The movie Avengers: Infinity War charts the attempts of Marvel universe’ superheroes to thwart the mad titan Thanos from collecting the six cosmic “infinity stones” for completing the infinity gauntlet. Once completed, the gauntlet would give him the power to destroy half of a planet’s living beings literally with the snap of a finger. Thanos’ ultimate goal is a universe devoid of suffering.
Sounds implausible, but in the movie, Thanos himself explains his motivation: The Universe is finite; its resources are finite; if life is left unchecked, it will cease to exist, and therefore it needs correction. From his perspective the required correction is a random, dispassionate and fair genocide. This drives his decision.
In his attempt to find a way to stop Thanos, the master of mystic arts, Doctor Strange, uses the time stone for travelling into the future. He views the possible alternate future scenarios – all 14,000,605 of them – and concludes that there is only one in which Thanos can be stopped. This one scenario determined a fundamental decision that Strange takes, which is expected to influence the future movies of the Marvel universe.
This is fiction, but as a metaphor it is a useful tool when considering the steep challenge posed by climate change to all of us and the necessity to take tough decisions that it will demand from us.
In its latest report, Unlocking the Inclusive Growth Story of the 21st Century, the Global Commission on the Economy and Climate emphasises that there is only one economic path that is sustainable – “one where growth is driven by the interaction between technological innovation, sustainable infrastructure investment, and increased resource productivity”. This path is based on five key economic systems:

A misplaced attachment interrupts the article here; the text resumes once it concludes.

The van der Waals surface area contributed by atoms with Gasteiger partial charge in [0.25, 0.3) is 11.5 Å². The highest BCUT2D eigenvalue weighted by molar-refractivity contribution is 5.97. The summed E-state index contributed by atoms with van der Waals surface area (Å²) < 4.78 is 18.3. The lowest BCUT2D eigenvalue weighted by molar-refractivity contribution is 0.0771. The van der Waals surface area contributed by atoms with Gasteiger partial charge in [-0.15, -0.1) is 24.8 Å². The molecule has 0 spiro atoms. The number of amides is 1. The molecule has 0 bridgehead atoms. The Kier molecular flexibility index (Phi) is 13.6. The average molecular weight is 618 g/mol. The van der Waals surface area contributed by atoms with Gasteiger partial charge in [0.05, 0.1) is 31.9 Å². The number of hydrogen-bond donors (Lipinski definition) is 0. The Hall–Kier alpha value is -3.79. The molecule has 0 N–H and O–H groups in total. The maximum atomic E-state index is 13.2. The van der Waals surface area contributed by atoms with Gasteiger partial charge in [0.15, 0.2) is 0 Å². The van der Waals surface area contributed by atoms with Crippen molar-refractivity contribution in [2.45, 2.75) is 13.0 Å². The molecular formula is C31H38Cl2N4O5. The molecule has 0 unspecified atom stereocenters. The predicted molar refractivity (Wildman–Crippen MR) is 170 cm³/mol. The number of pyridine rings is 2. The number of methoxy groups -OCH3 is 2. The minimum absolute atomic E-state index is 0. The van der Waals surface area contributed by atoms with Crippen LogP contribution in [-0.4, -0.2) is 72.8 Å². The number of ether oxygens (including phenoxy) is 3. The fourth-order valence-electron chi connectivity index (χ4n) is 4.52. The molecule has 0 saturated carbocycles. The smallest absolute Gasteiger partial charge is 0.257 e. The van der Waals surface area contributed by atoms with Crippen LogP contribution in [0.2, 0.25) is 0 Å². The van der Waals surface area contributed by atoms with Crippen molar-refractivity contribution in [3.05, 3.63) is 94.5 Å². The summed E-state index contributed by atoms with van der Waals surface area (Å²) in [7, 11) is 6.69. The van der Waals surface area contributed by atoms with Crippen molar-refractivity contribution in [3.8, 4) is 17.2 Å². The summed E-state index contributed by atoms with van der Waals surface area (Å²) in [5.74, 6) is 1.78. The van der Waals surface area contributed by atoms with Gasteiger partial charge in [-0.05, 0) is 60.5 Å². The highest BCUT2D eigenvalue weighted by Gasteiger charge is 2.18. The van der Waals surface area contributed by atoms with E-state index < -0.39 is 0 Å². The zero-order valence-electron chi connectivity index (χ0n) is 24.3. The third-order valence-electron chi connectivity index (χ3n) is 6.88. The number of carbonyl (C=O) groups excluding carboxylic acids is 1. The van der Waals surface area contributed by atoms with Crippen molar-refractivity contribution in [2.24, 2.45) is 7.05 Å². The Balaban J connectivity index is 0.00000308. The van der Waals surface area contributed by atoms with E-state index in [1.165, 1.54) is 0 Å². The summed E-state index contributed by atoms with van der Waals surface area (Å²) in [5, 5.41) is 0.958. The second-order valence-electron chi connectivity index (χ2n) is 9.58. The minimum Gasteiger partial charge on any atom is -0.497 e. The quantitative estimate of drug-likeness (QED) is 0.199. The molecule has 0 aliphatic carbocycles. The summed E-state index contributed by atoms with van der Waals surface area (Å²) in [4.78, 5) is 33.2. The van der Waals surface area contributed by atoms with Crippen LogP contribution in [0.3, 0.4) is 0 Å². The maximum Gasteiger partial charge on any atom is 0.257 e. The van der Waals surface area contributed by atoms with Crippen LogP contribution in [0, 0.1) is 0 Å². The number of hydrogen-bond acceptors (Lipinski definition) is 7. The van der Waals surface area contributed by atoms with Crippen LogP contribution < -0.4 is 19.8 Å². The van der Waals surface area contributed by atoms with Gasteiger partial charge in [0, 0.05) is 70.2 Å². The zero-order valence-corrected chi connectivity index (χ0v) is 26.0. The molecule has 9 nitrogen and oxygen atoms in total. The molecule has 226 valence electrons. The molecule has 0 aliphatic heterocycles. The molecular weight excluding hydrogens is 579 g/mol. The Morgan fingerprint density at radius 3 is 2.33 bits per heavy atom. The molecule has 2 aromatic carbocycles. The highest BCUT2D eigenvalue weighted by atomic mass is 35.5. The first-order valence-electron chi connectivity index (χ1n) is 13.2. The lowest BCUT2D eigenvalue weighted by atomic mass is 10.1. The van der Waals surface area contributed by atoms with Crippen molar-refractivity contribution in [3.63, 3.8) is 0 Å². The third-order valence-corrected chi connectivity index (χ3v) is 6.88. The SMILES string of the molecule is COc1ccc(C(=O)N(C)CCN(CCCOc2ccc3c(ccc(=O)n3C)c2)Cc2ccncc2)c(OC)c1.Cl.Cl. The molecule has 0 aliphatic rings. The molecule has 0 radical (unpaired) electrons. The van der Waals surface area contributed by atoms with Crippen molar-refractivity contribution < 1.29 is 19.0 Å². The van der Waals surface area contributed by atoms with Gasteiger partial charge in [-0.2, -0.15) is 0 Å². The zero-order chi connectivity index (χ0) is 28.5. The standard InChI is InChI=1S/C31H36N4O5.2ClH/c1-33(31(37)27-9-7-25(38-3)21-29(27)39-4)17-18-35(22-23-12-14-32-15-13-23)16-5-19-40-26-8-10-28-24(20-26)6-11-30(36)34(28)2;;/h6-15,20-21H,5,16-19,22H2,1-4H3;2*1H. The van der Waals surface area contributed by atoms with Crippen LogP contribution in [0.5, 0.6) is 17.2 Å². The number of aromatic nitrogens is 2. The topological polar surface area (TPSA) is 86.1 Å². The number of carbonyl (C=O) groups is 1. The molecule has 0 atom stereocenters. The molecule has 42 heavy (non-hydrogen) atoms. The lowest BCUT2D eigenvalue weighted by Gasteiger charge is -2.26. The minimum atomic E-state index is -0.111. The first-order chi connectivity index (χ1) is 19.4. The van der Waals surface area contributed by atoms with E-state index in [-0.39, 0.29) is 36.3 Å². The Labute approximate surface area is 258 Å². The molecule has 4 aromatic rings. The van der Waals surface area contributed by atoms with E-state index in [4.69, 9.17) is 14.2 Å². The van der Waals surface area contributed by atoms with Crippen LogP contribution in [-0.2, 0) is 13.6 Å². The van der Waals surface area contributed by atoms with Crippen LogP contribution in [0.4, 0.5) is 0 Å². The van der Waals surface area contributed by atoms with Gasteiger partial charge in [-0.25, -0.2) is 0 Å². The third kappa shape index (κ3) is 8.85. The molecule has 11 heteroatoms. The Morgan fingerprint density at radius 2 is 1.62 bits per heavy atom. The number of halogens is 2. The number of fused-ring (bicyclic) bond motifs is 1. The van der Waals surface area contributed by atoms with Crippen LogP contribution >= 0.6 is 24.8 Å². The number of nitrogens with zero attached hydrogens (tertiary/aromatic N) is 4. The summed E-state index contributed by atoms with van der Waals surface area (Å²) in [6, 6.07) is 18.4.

clean energy systems,
smarter urban development,
sustainable land use,
wise water management, and
a circular industrial economy.
In the commission’s own words, “this is the only growth story of the 21st century” that can safely take us to a New Climate Economy.
The commission also emphasises that if we do not make a decisive shift now in pursuing growth and development, by 2030 we will pass the point by which we can keep the global average temperature rise to well below 2 Deg C – a target agreed under the Paris Agreement. Describing the next two to three years as the “use it or lose it moment”, they argue that the logic underlying policy and investment decisions needs to be fundamentally revisited.
However, the decision-making for enabling climate action continues to be slow and cumbersome across countries. This is not to say that national climate policies are not in place, but that they are not ambitious enough. The report says that policy-makers in most countries “still have the handbrake on”; a phrase that echoes the frustration of common citizen and activists across South Africa and in other developing countries. It chastises policy-makers for “not taking sufficiently bold action to escape the legacy economic systems” and stresses that we are at a point where we need to start making tough decisions.
The parallels with the Infinity War continue to resonate here. During the course of Avengers: Infinity War, characters are called upon to make tough decisions when facing irresolvable moral dilemmas, particularly those related to trading lives. Flowing from his realisation that there is only one favourable scenario is Doctor Strange’s fundamental decision to let go of the time stone – something that he is duty bound to save with his life – to save Iron Man from Thanos.